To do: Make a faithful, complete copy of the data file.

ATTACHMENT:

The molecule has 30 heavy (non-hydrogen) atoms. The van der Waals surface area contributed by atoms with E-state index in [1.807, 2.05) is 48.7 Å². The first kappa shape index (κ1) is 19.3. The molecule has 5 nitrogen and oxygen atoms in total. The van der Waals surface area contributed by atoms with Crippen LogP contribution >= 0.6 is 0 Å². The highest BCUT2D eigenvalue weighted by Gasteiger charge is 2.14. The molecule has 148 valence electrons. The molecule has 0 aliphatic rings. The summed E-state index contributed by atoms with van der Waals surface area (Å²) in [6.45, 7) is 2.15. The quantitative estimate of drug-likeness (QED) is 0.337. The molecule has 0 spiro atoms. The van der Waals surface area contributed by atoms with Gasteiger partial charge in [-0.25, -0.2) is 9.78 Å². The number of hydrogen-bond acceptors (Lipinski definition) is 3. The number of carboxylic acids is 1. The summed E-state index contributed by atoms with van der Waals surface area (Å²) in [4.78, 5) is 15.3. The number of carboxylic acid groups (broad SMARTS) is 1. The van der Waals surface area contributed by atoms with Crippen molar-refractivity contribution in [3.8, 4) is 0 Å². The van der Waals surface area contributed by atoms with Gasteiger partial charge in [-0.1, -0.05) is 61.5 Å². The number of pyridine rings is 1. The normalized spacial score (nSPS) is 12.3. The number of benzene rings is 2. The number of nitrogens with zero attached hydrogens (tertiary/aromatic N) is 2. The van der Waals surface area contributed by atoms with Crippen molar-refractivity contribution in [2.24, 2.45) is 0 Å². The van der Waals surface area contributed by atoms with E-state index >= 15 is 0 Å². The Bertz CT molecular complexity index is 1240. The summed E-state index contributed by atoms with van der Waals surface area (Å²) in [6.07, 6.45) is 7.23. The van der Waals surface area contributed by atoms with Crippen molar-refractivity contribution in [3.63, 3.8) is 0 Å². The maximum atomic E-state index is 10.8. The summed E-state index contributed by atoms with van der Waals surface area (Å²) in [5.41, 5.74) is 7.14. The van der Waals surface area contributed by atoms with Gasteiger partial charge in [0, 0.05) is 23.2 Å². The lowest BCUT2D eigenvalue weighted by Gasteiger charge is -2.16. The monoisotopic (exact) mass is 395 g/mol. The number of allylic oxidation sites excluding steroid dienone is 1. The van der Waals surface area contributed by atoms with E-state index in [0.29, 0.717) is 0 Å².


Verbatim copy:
The molecule has 30 heavy (non-hydrogen) atoms. The van der Waals surface area contributed by atoms with E-state index in [1.807, 2.05) is 48.7 Å². The first kappa shape index (κ1) is 19.3. The molecule has 5 nitrogen and oxygen atoms in total. The van der Waals surface area contributed by atoms with Crippen LogP contribution >= 0.6 is 0 Å². The highest BCUT2D eigenvalue weighted by Gasteiger charge is 2.14. The molecule has 148 valence electrons. The molecule has 0 aliphatic rings. The summed E-state index contributed by atoms with van der Waals surface area (Å²) in [6.45, 7) is 2.15. The quantitative estimate of drug-likeness (QED) is 0.337. The molecule has 0 spiro atoms. The van der Waals surface area contributed by atoms with Gasteiger partial charge in [-0.25, -0.2) is 9.78 Å². The number of hydrogen-bond acceptors (Lipinski definition) is 3. The number of carboxylic acids is 1. The summed E-state index contributed by atoms with van der Waals surface area (Å²) in [4.78, 5) is 15.3. The number of carboxylic acid groups (broad SMARTS) is 1. The van der Waals surface area contributed by atoms with Crippen molar-refractivity contribution in [3.8, 4) is 0 Å². The van der Waals surface area contributed by atoms with Gasteiger partial charge in [-0.1, -0.05) is 61.5 Å². The number of pyridine rings is 1. The normalized spacial score (nSPS) is 12.3. The number of benzene rings is 2. The number of nitrogens with zero attached hydrogens (tertiary/aromatic N) is 2. The van der Waals surface area contributed by atoms with Crippen molar-refractivity contribution in [2.24, 2.45) is 0 Å². The van der Waals surface area contributed by atoms with E-state index >= 15 is 0 Å². The Bertz CT molecular complexity index is 1240. The summed E-state index contributed by atoms with van der Waals surface area (Å²) in [6.07, 6.45) is 7.23. The van der Waals surface area contributed by atoms with Crippen molar-refractivity contribution in [3.63, 3.8) is 0 Å². The maximum atomic E-state index is 10.8. The summed E-state index contributed by atoms with van der Waals surface area (Å²) in [5.41, 5.74) is 7.14. The van der Waals surface area contributed by atoms with Gasteiger partial charge in [0, 0.05) is 23.2 Å². The lowest BCUT2D eigenvalue weighted by Gasteiger charge is -2.16. The monoisotopic (exact) mass is 395 g/mol. The number of allylic oxidation sites excluding steroid dienone is 1. The van der Waals surface area contributed by atoms with E-state index in [0.29, 0.717) is 0 Å².